Royal Niger Company's Medal 1886-97,
Lot 73
Royal Niger Company's Medal 1886-97,
Sold for £ 3,840 (US$ 5,352) inc. premium

Lot Details
Royal Niger Company's Medal 1886-97,
silver issue, one bar, Nigeria 1886-1897, impressed (J.H.Burgess.). Extremely fine. (1)


  • Following the abolition of the slave trade in 1820's Britain's control of the West African coast was necessary to prevent continued use by slavers of the ports and estuaries. Trading post were set up at Bathurst, Freetown, Lagos and Brass. In 1832 Liverpool trader Macgregor Laird led an expedition up the Niger River. In 1841 a government sponsored expedition was launched under the control of several naval officers styled Niger Commissioners. They established a settlement at Lokoja. Both the Laird expedition and the Government settlement were failures largely due to sickness in the area that became known as a white man's grave.
    In 1866 the Government decided to put an official consulate at Lokoja but this could not be maintained due to the high death rate. All traders in the Niger River area were therefore largely unprotected and remained so until the appearance on the scene of George Goldie-Taubman an ex sapper officer who, established trading posts all over the Niger basin. Due to Goldie-Taubman's hard work a charter company was formed in 1886, similar in nature to the BSA Co, with Taubman at its head and this was known as the Royal Niger Company. As a chartered company it was not just a trading company. It was responsible for the administration of the area defined in the charter very much like the old East India Co. It could impose customs duties, execute laws and maintain armed forces which were internationally recognised. As part of the administration, the company set up the Royal Niger Constabulary which it used to maintain order, the rivers Niger and Benue forming the highway into the interior from the coast. The charter company attracted a number of ex army and navy officers as employees and civil administrators, one of whom Frederick Lugard was to become High Commissioner of Northern Nigeria in 1900. The life of the charter company was to be short, since, due to inadequacies in administration and charges of monopolistic tendencies, a government investigation was set up under Major Claude (Later Sir Claude) MacDonald (of defence of legation fame) which led ultimately to the revocation of the charter and the handing over to the British Government all its treaties, obligations and rights. This finally took place on the 1st January 1900. The charter company had been in existence only 14 years but during that period over 40 expeditions in connection with the law and order matters had taken place, where actual casualties had occurred. As part of the winding up of the charter company permission was sought and obtained for a medal to be issued. 1000 Bronze medals were struck-about 750 were issued and the remainder are held by the United Africa Co. Ltd successors to the trading activities of the Niger Co. 100 silver medals were struck of which 80 were named in the impressed style. Several replacements have been made but in 1984 the UAC still held 5 un-named and 11 of the named medals, there having been no forwarding address for these. As far as is known the maximum number of expeditions taken part in by any recipient is 9.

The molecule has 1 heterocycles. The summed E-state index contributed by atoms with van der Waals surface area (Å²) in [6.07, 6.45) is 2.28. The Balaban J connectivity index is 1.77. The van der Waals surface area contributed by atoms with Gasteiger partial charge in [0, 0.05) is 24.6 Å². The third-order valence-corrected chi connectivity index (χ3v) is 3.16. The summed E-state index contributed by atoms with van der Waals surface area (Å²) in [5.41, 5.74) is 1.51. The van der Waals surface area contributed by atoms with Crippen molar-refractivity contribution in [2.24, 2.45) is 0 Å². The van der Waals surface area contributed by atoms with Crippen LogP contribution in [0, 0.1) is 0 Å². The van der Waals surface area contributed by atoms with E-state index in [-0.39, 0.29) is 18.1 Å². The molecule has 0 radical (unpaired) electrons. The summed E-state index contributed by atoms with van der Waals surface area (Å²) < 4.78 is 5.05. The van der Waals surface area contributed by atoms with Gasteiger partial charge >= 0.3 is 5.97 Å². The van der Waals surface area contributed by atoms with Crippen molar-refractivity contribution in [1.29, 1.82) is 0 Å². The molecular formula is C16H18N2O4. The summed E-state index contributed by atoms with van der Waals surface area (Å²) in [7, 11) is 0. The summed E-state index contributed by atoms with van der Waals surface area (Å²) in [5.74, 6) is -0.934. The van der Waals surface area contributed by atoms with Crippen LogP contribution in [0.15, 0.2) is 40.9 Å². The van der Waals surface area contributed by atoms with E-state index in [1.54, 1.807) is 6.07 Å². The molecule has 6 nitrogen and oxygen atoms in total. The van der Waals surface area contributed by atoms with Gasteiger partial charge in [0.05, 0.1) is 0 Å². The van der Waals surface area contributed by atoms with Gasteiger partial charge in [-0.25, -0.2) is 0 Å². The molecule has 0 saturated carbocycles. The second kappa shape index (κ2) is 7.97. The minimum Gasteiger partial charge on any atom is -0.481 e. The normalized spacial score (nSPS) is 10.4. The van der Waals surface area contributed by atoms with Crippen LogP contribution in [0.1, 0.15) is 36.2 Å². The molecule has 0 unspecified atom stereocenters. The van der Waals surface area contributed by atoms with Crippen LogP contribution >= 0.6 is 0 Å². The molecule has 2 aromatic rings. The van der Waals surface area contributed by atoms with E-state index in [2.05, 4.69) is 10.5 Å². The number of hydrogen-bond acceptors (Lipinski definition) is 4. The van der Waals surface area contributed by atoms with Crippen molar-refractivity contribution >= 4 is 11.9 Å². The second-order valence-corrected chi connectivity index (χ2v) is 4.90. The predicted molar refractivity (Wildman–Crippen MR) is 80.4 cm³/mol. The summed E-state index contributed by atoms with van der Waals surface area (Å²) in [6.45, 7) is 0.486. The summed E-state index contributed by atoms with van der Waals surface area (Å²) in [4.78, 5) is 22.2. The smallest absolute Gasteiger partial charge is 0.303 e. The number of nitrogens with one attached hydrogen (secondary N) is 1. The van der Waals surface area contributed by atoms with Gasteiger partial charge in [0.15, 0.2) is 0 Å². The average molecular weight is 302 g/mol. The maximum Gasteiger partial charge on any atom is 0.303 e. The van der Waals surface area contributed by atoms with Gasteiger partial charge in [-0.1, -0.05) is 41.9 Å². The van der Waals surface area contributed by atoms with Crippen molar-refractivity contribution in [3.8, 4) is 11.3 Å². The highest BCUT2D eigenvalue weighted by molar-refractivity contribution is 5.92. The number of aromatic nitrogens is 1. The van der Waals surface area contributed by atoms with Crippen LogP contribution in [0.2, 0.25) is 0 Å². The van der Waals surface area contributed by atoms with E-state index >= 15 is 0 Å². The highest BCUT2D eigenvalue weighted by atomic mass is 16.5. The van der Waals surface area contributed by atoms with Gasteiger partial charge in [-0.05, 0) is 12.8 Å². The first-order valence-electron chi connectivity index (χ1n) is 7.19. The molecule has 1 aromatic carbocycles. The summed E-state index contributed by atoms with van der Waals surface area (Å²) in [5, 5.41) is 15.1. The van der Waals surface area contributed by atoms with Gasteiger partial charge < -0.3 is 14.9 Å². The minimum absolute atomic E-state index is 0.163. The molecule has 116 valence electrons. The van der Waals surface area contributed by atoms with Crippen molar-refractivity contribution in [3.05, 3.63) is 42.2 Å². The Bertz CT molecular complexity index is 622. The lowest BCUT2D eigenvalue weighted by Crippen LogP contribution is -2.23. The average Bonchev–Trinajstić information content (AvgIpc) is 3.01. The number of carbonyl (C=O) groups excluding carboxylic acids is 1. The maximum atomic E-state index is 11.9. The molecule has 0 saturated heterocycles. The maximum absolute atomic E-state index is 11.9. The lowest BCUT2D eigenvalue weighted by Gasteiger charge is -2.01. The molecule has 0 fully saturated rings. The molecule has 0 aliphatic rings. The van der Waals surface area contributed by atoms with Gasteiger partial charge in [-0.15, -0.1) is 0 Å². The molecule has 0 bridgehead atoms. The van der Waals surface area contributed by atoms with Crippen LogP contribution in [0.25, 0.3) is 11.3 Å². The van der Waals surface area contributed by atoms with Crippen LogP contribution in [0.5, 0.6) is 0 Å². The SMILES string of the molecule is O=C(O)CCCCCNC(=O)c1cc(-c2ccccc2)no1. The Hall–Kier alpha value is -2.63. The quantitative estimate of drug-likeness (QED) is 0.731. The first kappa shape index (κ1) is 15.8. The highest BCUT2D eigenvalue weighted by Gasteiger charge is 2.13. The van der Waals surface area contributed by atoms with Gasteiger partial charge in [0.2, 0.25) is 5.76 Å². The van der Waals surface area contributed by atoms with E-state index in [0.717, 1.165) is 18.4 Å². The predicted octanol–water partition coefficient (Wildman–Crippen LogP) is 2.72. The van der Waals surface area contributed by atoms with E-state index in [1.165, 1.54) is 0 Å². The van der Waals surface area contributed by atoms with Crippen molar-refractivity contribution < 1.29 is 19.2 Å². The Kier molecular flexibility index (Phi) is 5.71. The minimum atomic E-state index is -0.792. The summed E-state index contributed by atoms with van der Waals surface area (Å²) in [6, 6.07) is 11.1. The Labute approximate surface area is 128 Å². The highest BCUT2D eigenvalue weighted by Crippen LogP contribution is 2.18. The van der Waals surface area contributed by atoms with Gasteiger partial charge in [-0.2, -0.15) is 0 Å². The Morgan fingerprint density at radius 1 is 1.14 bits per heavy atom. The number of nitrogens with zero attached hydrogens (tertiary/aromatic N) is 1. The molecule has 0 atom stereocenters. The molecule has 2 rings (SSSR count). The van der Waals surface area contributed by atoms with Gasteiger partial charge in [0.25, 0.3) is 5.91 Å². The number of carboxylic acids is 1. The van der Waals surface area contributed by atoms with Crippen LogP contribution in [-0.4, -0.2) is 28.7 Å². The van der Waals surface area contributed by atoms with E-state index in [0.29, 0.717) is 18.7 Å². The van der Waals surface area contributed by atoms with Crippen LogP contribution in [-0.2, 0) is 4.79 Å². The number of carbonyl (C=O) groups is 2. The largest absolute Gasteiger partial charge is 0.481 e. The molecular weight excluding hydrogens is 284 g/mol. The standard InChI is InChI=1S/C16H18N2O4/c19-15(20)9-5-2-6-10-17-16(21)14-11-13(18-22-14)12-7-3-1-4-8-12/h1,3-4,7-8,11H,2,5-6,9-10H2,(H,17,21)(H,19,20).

The medal is that awarded to Mr John Henry Burgess a Marine Engineer employed by the Royal Niger Co. Born n Bristol in 1865. Mr Burgess attended Wellington College and was later indentured as an apprentice in Marine Engineering to Mr Watt of Bristol at a cost (to Burgess's father)of £200.
    Harry Burgess as he was known, completed his apprenticeship in January 1885. On 17th August 1896 he signed an agreement with the RNC to act as engineer on shop shore and to be based at Akassa for a period of two years at the salary of £312 per annum. He took up a second agreement in June 1899 under the same terms, but this time was interrupted by the takeover in 1900 and therefore in September 1900 he signed as a Marine Engineer for the government of Northern Nigeria on a permanent basis. We are unable to say how long he stayed in this capacity, in fact, all that is known of his activities after 1900 is that he eventually emigrated to New Zealand and died there in 1937. His medal was despatched to him on 28.8.1900 to his address 17 St Paul's Road, Clifton, Bristol.

    The lot is sold with a small file of research which includes details of the Niger expedition, photocopies of Burgess applications for employment, medal roll page details, his original Indenture as a Marine Engineer Apprentice, three original employment agreements dated 1896, June 1899 and Sep 1900. Also a case bound map by W & A K Johnston of the Niger expeditions which is autographed by Burgess on the facing page to the inside front cover.
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